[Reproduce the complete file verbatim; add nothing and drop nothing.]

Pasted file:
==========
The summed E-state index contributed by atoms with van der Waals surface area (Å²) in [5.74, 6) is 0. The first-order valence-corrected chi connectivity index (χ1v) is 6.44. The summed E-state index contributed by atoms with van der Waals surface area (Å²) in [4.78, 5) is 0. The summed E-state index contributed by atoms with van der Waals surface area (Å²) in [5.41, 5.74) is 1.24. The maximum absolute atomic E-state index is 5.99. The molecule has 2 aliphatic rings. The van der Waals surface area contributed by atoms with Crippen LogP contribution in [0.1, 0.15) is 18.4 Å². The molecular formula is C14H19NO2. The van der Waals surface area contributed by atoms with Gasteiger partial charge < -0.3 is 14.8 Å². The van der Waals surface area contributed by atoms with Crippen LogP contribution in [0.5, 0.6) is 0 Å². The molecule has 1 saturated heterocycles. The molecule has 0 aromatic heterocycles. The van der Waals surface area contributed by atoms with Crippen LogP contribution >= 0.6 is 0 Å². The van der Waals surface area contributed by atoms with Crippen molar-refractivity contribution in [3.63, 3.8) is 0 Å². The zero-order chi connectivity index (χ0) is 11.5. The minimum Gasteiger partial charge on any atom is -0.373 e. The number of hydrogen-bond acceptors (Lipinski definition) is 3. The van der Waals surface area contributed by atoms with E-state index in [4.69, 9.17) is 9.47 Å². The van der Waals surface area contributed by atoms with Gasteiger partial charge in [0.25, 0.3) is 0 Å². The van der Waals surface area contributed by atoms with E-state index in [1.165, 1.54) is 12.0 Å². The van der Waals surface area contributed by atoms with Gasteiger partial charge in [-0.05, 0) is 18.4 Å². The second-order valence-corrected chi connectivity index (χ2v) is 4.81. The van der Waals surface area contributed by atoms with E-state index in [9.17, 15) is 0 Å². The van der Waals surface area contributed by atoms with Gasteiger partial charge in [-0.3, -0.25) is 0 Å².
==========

The summed E-state index contributed by atoms with van der Waals surface area (Å²) in [5.74, 6) is 0. The first-order valence-corrected chi connectivity index (χ1v) is 6.44. The summed E-state index contributed by atoms with van der Waals surface area (Å²) in [4.78, 5) is 0. The summed E-state index contributed by atoms with van der Waals surface area (Å²) in [5.41, 5.74) is 1.24. The maximum absolute atomic E-state index is 5.99. The molecule has 2 aliphatic rings. The van der Waals surface area contributed by atoms with Crippen LogP contribution in [0.1, 0.15) is 18.4 Å². The molecular formula is C14H19NO2. The van der Waals surface area contributed by atoms with Gasteiger partial charge < -0.3 is 14.8 Å². The van der Waals surface area contributed by atoms with Crippen LogP contribution in [0.5, 0.6) is 0 Å². The molecule has 1 saturated heterocycles. The molecule has 0 aromatic heterocycles. The van der Waals surface area contributed by atoms with Crippen LogP contribution >= 0.6 is 0 Å². The van der Waals surface area contributed by atoms with Crippen molar-refractivity contribution in [3.63, 3.8) is 0 Å². The zero-order chi connectivity index (χ0) is 11.5. The minimum Gasteiger partial charge on any atom is -0.373 e. The number of hydrogen-bond acceptors (Lipinski definition) is 3. The van der Waals surface area contributed by atoms with E-state index in [4.69, 9.17) is 9.47 Å². The van der Waals surface area contributed by atoms with Gasteiger partial charge in [0.25, 0.3) is 0 Å². The van der Waals surface area contributed by atoms with E-state index in [1.165, 1.54) is 12.0 Å². The van der Waals surface area contributed by atoms with Gasteiger partial charge in [-0.05, 0) is 18.4 Å². The second-order valence-corrected chi connectivity index (χ2v) is 4.81. The van der Waals surface area contributed by atoms with E-state index in [9.17, 15) is 0 Å². The van der Waals surface area contributed by atoms with Gasteiger partial charge in [-0.3, -0.25) is 0 Å².